George Evelyn Hutchinson

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George Evelyn Hutchinson (born January 30, 1903 in Cambridge , † May 17, 1991 in England) was an English limnologist and ecologist .

Live and act

He lived and worked in the USA until shortly before his death . In the English-speaking world, he is regarded as the "father of modern limnology" and also as the "father of ecology".

Hutchinson attended Gresham's School in Norfolk .

He began his scientific career studying aquatic insects, but initially developed into a physiologist . With a Rockefeller grant , he went to Naples , Italy in 1925 and studied hormonal effects on the development of frogs. In the same year he accepted a teaching position for zoology in Witwatersrand. There he worked on the systematics of Schnabelkerfen , came into contact with anthropological work in Africa and finally took part in an ecologically oriented study of local lakes and pans. In 1928 he received a postdoctoral fellowship at Yale University , which he was a member from now until his death. Since that time he has dealt intensively with the literature on inland waterways and the ecology of animals, as well as with the ideas of the time about the functional structure of communities of organisms. From then on he saw himself as a limnologist. In 1931/32 he took part in the great India expedition of Yale University.

From now on, Hutchinson devoted himself to all aspects of water and united the perspectives of the various natural sciences on the consideration of this subject. His work initially focused on the physical and chemical aspects of lakes and then increasingly included biological aspects, the interrelationships between living things and the chemical conditions in water, and finally aspects of evolutionary ecology. In this context, Hutchinson developed the concept of the ecological niche , which today belongs to the basic concepts of ecology and has also entered common parlance.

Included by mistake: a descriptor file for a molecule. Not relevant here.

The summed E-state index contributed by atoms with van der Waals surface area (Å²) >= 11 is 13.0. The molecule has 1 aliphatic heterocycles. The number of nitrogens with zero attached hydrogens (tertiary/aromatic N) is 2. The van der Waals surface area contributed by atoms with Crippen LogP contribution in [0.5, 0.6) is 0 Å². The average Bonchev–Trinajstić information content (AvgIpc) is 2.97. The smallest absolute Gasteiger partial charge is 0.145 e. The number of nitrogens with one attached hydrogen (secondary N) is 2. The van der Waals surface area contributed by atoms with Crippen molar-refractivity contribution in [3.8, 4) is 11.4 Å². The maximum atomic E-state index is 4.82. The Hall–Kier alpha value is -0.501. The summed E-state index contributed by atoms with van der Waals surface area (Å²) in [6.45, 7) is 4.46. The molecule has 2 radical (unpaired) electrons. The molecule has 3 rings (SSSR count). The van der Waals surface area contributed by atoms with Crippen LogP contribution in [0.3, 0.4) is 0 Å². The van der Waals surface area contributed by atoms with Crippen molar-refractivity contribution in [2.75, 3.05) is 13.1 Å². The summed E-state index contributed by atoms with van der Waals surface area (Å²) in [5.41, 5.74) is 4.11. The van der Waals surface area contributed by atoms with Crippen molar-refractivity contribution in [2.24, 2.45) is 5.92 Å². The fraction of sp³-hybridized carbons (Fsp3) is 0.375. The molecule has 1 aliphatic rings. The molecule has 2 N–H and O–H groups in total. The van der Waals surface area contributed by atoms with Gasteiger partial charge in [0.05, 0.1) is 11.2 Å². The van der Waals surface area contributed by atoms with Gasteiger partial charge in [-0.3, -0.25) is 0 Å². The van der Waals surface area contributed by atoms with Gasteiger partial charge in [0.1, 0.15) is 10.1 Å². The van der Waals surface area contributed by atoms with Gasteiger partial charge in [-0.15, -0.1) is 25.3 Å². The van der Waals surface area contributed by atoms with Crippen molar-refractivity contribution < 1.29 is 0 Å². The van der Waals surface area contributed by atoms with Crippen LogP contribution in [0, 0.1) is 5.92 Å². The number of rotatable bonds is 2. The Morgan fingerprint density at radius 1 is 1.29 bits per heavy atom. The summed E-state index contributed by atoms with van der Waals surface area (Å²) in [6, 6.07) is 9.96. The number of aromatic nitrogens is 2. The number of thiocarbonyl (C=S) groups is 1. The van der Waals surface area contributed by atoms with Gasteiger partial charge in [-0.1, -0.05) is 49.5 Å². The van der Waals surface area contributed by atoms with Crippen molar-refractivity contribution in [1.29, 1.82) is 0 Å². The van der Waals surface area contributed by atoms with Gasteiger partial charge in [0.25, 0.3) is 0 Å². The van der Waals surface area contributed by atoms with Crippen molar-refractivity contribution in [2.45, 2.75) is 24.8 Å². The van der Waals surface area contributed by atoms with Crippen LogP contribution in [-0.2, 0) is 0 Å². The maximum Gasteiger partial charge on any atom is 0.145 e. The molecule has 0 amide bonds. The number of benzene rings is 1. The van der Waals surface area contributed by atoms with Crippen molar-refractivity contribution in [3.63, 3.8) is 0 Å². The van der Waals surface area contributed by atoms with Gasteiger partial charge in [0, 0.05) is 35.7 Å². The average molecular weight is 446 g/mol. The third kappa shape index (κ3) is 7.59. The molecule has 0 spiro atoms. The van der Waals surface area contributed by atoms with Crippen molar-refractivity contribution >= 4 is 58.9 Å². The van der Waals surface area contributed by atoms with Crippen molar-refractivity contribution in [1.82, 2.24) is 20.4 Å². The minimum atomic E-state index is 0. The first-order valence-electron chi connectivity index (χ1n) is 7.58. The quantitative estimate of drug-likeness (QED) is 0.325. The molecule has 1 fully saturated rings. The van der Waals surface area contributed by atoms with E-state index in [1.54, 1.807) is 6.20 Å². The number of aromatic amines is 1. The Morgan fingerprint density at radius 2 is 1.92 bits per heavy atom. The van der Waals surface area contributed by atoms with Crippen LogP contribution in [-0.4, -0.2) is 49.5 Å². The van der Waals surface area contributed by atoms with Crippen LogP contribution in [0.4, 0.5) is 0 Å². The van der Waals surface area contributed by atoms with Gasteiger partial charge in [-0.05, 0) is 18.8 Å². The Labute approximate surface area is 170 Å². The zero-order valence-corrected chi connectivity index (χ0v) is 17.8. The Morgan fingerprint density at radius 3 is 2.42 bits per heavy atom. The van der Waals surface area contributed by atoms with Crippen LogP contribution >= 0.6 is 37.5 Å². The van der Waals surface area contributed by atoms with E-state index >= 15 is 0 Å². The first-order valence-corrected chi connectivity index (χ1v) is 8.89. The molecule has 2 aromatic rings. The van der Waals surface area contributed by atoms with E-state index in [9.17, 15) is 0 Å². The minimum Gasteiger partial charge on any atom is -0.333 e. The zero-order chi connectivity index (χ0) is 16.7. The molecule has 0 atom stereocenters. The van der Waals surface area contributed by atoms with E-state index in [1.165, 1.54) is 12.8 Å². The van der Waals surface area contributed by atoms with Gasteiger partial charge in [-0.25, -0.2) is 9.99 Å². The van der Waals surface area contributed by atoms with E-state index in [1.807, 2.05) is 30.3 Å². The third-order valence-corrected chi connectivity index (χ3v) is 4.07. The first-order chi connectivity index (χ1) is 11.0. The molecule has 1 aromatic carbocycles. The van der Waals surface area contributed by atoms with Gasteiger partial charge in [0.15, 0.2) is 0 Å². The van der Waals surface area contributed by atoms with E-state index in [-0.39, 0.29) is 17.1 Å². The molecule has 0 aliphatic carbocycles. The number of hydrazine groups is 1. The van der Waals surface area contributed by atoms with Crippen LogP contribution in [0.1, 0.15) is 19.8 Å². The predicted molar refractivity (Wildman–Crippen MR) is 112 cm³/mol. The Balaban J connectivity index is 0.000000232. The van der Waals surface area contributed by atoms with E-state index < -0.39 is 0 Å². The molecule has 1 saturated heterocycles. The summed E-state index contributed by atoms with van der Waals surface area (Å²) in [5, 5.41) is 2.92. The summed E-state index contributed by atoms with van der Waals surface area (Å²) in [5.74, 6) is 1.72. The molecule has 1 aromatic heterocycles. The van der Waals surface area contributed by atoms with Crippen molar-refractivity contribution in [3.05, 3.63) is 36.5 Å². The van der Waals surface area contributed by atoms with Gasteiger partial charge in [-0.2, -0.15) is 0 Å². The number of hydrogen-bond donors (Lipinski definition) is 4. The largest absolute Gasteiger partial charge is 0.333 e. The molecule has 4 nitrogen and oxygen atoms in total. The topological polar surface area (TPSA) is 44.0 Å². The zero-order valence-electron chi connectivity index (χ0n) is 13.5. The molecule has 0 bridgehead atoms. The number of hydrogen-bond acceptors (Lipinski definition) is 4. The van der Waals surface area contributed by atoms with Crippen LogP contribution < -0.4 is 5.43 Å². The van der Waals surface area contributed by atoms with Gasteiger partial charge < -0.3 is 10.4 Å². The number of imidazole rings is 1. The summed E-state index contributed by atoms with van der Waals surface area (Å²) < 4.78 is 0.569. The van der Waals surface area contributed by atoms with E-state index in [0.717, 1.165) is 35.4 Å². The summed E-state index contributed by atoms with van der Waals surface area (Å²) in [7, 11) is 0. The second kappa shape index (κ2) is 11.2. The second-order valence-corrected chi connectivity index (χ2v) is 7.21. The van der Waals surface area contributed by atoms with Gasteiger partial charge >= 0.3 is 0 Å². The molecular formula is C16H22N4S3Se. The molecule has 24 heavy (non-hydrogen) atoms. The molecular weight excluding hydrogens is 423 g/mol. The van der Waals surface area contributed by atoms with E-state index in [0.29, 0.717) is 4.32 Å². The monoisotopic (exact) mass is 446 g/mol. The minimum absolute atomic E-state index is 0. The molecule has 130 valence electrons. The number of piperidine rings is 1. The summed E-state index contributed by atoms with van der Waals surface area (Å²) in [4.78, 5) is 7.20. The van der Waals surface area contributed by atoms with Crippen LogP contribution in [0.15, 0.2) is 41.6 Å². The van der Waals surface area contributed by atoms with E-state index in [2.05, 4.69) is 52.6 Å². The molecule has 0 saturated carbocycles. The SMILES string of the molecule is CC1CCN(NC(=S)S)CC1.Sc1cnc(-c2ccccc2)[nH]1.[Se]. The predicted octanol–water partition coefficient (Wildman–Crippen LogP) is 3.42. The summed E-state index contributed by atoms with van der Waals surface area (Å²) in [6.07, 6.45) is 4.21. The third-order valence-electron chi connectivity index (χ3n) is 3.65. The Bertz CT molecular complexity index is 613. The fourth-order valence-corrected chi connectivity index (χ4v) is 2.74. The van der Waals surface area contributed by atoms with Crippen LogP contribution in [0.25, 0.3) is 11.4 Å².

In 1950, Hutchinson published The Biogeochemistry of Vertebrate Excretion, which deals with guano and the biogeochemical cycle of phosphorus. To date, this is the most comprehensive and most cited work on guano.

From 1957 onwards, Hutchinson created a comprehensive textbook on limnology, the "Treatise on Limnology", the last volume of which was published posthumously in 1993. The author's scientific path is reflected in the sequence of topics.

Hutchinson has a rich family tree of well-known ecologists and limnologists around the world who did their doctorates with him or one of his students. His immediate students include W. Thomas Edmondson (1916–2000) Raymond Laurel Lindeman (1915–1942), Edward Smith Deevey , J. Shapiro, EA McLaren (with his student Heinz Löffler in Vienna), Howard T. Odum , Lawrence B Slobodkin, JR Vallentyne, Frederick Edward Smith and PH Klopfer, JL Brooks (with his student Jürgen Jacobs in Munich), to name only the most famous.

In 1949 Hutchinson was elected to the American Academy of Arts and Sciences , in 1950 to the National Academy of Sciences (which awarded him the Daniel Giraud Elliot Medal in 1984 ) and in 1956 to the American Philosophical Society . In 1983 he was admitted to the Royal Society as a foreign member .


  • Survey of the contemporary knowledge of biogeochemistry: 3. The Biogeochemistry of vertebrate excretion. At the. Mus. Nat. Hist. Bull., 96, 1950, 554 pages
  • A treatise on limnology . Wiley, New York.
Vol. 1: Geography, Physics and Chemistry. 1957.
Vol. 2: Introduction to lake biology and the limnoplankton. 1967.
Vol. 3: Limnological Botany. 1975.
Vol. 4: The zoobenthos. 1993.
  • Homage to Santa Rosalia, or why are there so many kinds of animals? In: American Naturalist. Vol. 93, 1959, pp. 245-249.
  • The paradox of the plankton . In: American Naturalist. Vol. 95, 1961, pp. 137-145.
  • The Kindly Fruits of the Earth: Recollections of an Embryo Ecologist . Yale University Press, New Haven 1979, ISBN 0-300-02272-7 .


Individual evidence

  1. ^ Member History: G. Evelyn Hutchinson. American Philosophical Society, accessed October 7, 2018 .
  2. ^ Entry on Hutchinson, George Evelyn (1903-1991) in the Archives of the Royal Society , London

Web links